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Under Cosmic Expansion, everything beyond the Hubble Sphere is traveling away from Earth faster than the speed of light, which implies most of the Universe is traveling away from Earth faster than the speed of light, under a flat-space (or almost flat) assumption, and this condition seems to hold for every other location. Does Cosmic Expansion therefore cause everything to travel faster than light, relative to almost everything else?

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  • $\begingroup$ What's the question? Is it just the question in the title? $\endgroup$
    – Allure
    Commented Oct 21, 2021 at 3:34
  • $\begingroup$ Yes, that is the question. Now edited to repeat question in the body. $\endgroup$
    – wave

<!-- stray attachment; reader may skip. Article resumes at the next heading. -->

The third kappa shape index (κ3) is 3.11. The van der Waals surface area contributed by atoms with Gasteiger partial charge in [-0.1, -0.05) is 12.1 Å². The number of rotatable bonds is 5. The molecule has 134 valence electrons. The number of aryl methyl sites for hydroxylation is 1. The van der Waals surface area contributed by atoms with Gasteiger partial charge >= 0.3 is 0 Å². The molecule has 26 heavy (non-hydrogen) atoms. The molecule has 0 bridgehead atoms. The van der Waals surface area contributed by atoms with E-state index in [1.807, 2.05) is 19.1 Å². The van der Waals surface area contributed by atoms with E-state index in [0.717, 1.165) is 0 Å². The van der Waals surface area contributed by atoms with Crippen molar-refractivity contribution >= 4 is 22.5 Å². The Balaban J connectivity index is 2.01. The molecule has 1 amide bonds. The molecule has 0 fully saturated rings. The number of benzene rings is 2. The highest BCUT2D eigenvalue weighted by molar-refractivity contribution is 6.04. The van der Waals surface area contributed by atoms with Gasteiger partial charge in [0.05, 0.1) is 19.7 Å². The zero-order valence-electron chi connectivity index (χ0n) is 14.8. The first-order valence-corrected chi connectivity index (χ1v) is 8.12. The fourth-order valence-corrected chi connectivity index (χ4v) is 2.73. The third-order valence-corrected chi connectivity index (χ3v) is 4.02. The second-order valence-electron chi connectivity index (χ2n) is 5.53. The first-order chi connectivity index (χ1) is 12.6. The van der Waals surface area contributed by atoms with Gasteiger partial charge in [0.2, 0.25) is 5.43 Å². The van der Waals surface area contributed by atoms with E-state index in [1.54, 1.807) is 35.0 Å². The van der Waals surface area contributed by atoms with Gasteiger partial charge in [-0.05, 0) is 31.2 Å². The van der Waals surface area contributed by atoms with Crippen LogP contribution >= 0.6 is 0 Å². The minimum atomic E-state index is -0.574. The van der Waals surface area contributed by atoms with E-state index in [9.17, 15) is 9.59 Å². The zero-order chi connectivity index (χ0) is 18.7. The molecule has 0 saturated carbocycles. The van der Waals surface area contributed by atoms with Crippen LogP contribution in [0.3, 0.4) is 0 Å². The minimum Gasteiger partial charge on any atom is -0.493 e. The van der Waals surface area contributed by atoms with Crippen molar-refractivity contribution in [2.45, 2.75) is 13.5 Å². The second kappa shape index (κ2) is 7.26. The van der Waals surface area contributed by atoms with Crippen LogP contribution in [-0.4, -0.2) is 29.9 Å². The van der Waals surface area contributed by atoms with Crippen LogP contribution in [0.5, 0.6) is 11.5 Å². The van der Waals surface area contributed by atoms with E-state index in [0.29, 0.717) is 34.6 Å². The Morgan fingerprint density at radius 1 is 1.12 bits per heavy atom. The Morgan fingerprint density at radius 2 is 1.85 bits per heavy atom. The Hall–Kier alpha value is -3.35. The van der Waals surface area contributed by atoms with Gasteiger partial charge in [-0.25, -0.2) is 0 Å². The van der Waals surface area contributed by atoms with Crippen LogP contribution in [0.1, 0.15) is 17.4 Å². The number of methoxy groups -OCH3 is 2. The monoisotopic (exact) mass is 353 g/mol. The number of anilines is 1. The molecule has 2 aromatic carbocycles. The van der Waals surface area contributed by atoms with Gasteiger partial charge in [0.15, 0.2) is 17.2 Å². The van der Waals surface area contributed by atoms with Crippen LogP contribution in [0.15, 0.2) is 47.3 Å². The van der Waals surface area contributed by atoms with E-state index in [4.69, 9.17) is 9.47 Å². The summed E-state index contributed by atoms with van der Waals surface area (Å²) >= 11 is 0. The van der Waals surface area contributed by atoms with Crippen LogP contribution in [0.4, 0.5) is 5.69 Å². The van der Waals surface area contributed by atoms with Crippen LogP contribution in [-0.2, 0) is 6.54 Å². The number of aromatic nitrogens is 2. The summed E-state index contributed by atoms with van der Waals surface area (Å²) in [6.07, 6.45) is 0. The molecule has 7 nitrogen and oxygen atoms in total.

Commented Oct 21, 2021 at 3:36
  • $\begingroup$ Wikipedia as a "mainstream" source: "In cosmology, a Hubble volume or Hubble sphere, subluminal sphere, causal sphere and sphere of causality is a spherical region of the observable universe surrounding an observer beyond which objects recede from that observer at a rate greater than the speed of light due to the expansion of the Universe." Edward Robert Harrison (2003). Masks of the Universe. Cambridge University Press. p. 206. ISBN 978-0-521-77351-5. Physics SE- ""remote objects may indeed be becoming more remote faster than light." $\endgroup$
    – wave
    Commented Oct 21, 2021 at 4:41

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Does Cosmic Expansion therefore cause everything to travel faster than light, relative to almost everything else?

Yes, if you consider "almost everything else" as everything that's outside that something's Hubble sphere.

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    $\begingroup$ That is indeed what is meant. $\endgroup$
    – wave
    Commented Oct 21, 2021 at 4:44

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